In this vein, Hauser’s examination of CompuBox is food for thought. Do you suspect that the CompuBox punch stats are sometimes way off the mark? If so, those suspicions will be reinforced after digesting Hauser’s book.

Thomas Hauser is a renaissance man. He’s well-versed in the works of Beethoven, Charles Dickens, and Mark Twain, among others, and to this list we can now add Albert Einstein. One of the longer of the 46 pieces in “A Dangerous Journey” is a mini-bio of Einstein who, despite being dead for more than 60 years, “remains the world’s most powerful symbol of scientific inquiry.”

There is something self-indulgent about this piece. It belongs in a different book. Moreover, not all readers will appreciate his swipe at the Commander in Chief.

Many years ago, Hauser collaborated with golf legend Arnold Palmer on Palmer’s autobiography. Palmer wasn’t outwardly political, but he was a Barry Goldwater conservative who had numbered Dwight D. Eisenhower among his closest friends.

What would Arnold Palmer think of Donald Trump? Palmer died in 2016 shortly before the election, so Hauser could not reach out to him. But he reached out to Palmer’s older daughter, Peg. Her discernment, in a nutshell: My dad would have cringed.

This reporter wishes that it was mandatory for all non-fiction books to have an index. And that goes double for books of this nature as the various chapter headings don’t always point the reader in the right direction if he wishes to re-visit a slice of the book that particularly struck his fancy.

One can appreciate why the publisher eschewed an index as it would have been very long, substantially thickening a work that already clocks in at 316 pages. And index or no interest, “A Dangerous Journey,” aside from its historical value, is bound to provide hours of enjoyment for boxing fans of all ages.

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From Womb to Tomb, Sonny Liston’s Fate Was Seemingly Preordained

Bernard Fernandez

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In Pariah: The Lives and Deaths of Sonny Liston, a remarkable 90-minute documentary on the rise and fall of former heavyweight champion Charles “Sonny” Liston, viewers are apt to discover that any preconceived notions they might have had about the baddest man in boxing history are, by turns, both legitimate and misinformed.

No matter what fight fans think they know of Liston, it’s a fairly safe bet more opinions will be shaped by watching the Nov. 15 premiere of Pariah (9 p.m EST and PST) on Showtime. While questions about how and why Liston died remain a source of speculation, the disparate elements of his conflicted, turbulent life suggest that much of the actual truth about him, good and bad, is forever destined to be a riddle wrapped in a mystery inside an enigma.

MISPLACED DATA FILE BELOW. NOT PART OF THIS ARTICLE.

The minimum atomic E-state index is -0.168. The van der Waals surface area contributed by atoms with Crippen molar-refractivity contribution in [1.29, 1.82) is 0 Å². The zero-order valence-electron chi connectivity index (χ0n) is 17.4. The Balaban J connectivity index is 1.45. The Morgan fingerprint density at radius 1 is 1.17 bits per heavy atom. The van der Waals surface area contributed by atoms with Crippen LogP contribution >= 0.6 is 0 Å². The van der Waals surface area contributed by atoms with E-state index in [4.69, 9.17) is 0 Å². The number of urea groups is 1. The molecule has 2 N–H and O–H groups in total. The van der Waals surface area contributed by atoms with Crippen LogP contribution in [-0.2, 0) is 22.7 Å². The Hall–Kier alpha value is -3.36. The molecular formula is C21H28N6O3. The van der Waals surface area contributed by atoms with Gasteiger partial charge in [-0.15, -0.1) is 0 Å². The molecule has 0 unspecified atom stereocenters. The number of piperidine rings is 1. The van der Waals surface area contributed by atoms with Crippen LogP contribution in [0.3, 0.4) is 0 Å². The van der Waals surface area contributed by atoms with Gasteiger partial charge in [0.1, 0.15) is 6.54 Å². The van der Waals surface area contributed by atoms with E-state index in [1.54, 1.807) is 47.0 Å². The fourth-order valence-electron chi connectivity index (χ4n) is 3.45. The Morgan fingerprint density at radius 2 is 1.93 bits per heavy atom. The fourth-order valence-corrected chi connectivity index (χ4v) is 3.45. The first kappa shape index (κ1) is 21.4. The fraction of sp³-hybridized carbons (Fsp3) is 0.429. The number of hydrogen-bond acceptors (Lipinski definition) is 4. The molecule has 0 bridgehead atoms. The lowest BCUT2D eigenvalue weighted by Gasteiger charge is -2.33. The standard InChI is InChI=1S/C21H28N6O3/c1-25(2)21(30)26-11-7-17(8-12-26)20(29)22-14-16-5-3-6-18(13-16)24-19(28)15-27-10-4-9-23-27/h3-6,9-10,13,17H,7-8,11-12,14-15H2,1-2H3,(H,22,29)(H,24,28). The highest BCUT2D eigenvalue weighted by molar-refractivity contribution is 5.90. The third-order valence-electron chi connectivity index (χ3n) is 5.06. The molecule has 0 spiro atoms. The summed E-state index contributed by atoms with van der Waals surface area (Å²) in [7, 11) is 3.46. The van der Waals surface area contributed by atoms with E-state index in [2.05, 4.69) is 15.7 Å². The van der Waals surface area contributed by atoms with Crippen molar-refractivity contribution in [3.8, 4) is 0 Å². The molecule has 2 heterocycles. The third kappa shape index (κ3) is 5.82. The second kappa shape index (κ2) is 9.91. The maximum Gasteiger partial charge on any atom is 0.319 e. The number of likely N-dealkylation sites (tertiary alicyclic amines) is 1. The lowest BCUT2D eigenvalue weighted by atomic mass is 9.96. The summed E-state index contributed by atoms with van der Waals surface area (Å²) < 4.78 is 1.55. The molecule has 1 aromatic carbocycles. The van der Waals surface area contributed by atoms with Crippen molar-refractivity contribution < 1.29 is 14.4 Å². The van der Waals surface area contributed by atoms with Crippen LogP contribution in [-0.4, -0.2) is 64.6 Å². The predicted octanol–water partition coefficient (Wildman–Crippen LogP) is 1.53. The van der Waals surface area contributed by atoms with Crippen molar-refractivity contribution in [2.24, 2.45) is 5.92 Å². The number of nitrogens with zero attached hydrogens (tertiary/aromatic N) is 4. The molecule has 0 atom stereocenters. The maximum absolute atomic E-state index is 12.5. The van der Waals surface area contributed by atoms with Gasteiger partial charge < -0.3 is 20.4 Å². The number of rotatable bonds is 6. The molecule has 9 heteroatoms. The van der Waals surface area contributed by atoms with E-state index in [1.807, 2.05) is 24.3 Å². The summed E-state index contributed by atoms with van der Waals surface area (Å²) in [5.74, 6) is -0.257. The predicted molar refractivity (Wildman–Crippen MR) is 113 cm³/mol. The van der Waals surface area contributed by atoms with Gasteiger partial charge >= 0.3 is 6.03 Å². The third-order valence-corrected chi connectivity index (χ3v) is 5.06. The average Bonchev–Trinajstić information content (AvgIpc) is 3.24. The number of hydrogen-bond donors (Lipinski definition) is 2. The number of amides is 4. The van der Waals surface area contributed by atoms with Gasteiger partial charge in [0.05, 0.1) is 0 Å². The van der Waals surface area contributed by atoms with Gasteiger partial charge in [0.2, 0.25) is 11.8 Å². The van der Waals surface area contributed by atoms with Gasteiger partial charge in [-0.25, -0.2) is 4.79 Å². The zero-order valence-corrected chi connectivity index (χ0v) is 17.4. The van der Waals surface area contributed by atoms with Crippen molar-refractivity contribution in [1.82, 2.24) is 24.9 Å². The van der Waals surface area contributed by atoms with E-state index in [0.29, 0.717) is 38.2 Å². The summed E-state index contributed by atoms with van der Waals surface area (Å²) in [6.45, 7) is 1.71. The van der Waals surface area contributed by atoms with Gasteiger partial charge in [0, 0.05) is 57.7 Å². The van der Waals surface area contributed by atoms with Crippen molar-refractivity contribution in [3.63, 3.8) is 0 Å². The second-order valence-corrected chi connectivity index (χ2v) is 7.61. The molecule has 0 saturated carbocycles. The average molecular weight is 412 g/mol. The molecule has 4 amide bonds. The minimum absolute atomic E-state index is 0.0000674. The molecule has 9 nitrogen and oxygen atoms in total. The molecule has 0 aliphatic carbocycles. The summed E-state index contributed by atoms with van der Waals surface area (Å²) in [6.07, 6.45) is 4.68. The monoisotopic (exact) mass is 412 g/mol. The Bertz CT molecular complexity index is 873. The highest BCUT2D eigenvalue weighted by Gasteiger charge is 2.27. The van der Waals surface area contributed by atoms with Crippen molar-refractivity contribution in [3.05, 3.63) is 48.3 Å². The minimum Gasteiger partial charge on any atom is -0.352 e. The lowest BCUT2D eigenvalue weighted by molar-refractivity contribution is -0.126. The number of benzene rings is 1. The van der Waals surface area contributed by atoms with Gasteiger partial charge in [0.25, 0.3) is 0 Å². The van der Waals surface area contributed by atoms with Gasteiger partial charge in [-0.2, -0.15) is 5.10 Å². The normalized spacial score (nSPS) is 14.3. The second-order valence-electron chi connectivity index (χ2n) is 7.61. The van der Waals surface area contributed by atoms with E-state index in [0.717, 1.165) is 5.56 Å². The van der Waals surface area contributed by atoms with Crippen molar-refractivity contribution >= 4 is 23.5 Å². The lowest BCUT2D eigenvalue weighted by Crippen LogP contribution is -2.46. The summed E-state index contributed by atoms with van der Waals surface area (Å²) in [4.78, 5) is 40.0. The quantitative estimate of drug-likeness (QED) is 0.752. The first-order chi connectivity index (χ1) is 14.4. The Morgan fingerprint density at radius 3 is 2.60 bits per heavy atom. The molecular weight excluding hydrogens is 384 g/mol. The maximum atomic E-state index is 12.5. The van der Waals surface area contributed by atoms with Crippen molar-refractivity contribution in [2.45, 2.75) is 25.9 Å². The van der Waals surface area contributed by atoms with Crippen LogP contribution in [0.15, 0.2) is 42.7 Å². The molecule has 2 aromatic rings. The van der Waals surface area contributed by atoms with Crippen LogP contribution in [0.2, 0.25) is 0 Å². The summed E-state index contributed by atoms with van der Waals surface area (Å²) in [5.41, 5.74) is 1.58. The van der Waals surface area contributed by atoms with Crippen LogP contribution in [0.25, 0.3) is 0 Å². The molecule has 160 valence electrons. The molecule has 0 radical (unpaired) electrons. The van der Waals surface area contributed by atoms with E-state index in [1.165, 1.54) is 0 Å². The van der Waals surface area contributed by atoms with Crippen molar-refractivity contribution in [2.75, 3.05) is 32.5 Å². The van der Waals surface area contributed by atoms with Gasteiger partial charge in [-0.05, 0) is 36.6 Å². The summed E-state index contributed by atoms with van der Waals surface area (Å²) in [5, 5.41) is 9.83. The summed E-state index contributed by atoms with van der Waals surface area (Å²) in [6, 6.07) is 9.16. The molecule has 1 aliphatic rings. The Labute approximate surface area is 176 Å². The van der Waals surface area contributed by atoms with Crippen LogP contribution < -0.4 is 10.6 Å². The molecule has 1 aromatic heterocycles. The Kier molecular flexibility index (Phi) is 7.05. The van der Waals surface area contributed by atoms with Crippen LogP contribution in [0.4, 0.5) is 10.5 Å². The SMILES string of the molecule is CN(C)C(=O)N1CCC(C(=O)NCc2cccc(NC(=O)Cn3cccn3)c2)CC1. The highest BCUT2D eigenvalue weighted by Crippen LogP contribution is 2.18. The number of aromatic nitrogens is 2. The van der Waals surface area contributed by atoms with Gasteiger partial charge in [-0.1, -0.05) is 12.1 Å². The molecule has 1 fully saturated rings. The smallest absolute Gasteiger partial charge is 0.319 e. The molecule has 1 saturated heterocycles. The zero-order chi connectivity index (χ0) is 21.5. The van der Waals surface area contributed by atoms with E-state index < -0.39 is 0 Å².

Inspired by The Murder of Sonny Liston: Las Vegas, Heroin and Heavyweights, a book authored by Shaun Assael, the documentary examines the pros and cons of the oft-arrested, twice-incarcerated, mobbed-up wrecking machine who did not so much defeat opponents as to eviscerate them. Viewers – especially white people old enough to be familiar with the era in which he rose to prominence — are left to decide for themselves if Liston really was or deserved to be representative of their deepest fears, or a frequent victim of circumstance who wanted nothing more than some positive acceptance instead of the widespread loathing to which he had become accustomed.

But the journey from villain to hero is never smooth for someone with Liston’s checkered background, and especially so given the social unrest of the late 1950s and early ’60s. Hasan Jeffries, a black assistant professor of history at Ohio State University, said that Liston, a product of the Jim Crow South, was widely considered to be “America’s worst nightmare” and a “literally dangerous Negro,” someone who was “unafraid of white people as demonstrated by his consistent encounters with police.”

When he returned to his adopted hometown of Philadelphia after his title-winning, one-round blowout of popular but hopelessly outclassed champion Floyd Patterson, and discovered that there was no one at the airport to celebrate his triumph or to finally recognize him as something more than a glowering bully with a lengthy rap sheet, an increasingly bitter Liston decided that he might as well settle for being who and what the masses thought he was instead of trying to change millions of minds that had long since been made up.

Liston’s sudden embrace of his malevolent reputation reminded me of a line of dialogue from The Vikings, a 1958 movie in which a fierce Norse warrior, played by Kirk Douglas, is unable to win the affection of a captured British beauty played by Janet Leigh. “If I can’t have your love,” Douglas, as Einar, defiantly tells Leigh’s Morgana, “I’ll take your hate.”

Not that Liston, the 24th of 25 children born to an Arkansas sharecropper who was less a father than a tyrannical family overseer, ever chose to be hated. But neither was he apt to be idolized in the manner of, say, Joe Louis, Rocky Marciano or the man who would ultimately succeed him upon the heavyweight throne, Muhammad Ali. Liston, who could neither read nor write, lacked the basic communication skills that might have gained him a bit more favorable press, and his personification of danger was accentuated by a withering glare that left more than a few opponents frozen with fear before the opening bell rang.

“He was a real badass, a real menacing force,” Mike Tyson, a future heavyweight champion with a similar gift for intimidation, said of Liston. “Sonny could pull it off. I could pull it off. Not a lot of people could pull it off.”